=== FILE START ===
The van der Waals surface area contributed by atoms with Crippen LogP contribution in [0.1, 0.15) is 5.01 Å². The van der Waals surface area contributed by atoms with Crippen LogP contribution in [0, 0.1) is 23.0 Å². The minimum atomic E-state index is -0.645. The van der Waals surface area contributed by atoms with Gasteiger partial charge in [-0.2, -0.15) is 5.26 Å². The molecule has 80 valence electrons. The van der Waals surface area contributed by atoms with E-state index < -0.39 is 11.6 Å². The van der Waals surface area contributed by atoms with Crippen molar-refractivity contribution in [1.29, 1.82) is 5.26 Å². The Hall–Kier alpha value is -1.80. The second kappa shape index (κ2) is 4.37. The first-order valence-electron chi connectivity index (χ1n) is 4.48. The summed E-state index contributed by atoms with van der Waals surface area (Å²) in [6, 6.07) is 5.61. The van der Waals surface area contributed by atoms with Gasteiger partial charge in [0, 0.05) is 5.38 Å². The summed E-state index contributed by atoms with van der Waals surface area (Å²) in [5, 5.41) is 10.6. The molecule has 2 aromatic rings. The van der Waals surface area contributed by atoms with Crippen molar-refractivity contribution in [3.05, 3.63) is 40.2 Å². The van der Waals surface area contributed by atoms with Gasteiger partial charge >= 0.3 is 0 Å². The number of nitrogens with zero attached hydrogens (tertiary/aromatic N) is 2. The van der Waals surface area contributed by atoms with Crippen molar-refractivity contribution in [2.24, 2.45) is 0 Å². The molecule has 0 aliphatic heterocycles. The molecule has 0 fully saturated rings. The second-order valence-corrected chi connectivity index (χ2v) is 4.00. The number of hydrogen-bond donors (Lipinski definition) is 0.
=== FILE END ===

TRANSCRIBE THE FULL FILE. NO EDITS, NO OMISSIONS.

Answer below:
The van der Waals surface area contributed by atoms with Crippen LogP contribution in [0.1, 0.15) is 5.01 Å². The van der Waals surface area contributed by atoms with Crippen LogP contribution in [0, 0.1) is 23.0 Å². The minimum atomic E-state index is -0.645. The van der Waals surface area contributed by atoms with Gasteiger partial charge in [-0.2, -0.15) is 5.26 Å². The molecule has 80 valence electrons. The van der Waals surface area contributed by atoms with E-state index < -0.39 is 11.6 Å². The van der Waals surface area contributed by atoms with Crippen molar-refractivity contribution in [1.29, 1.82) is 5.26 Å². The Hall–Kier alpha value is -1.80. The second kappa shape index (κ2) is 4.37. The first-order valence-electron chi connectivity index (χ1n) is 4.48. The summed E-state index contributed by atoms with van der Waals surface area (Å²) in [6, 6.07) is 5.61. The van der Waals surface area contributed by atoms with Gasteiger partial charge in [0, 0.05) is 5.38 Å². The summed E-state index contributed by atoms with van der Waals surface area (Å²) in [5, 5.41) is 10.6. The molecule has 2 aromatic rings. The van der Waals surface area contributed by atoms with Crippen molar-refractivity contribution in [3.05, 3.63) is 40.2 Å². The van der Waals surface area contributed by atoms with Gasteiger partial charge >= 0.3 is 0 Å². The number of nitrogens with zero attached hydrogens (tertiary/aromatic N) is 2. The van der Waals surface area contributed by atoms with Crippen molar-refractivity contribution in [2.24, 2.45) is 0 Å². The molecule has 0 aliphatic heterocycles. The molecule has 0 fully saturated rings. The second-order valence-corrected chi connectivity index (χ2v) is 4.00. The number of hydrogen-bond donors (Lipinski definition) is 0.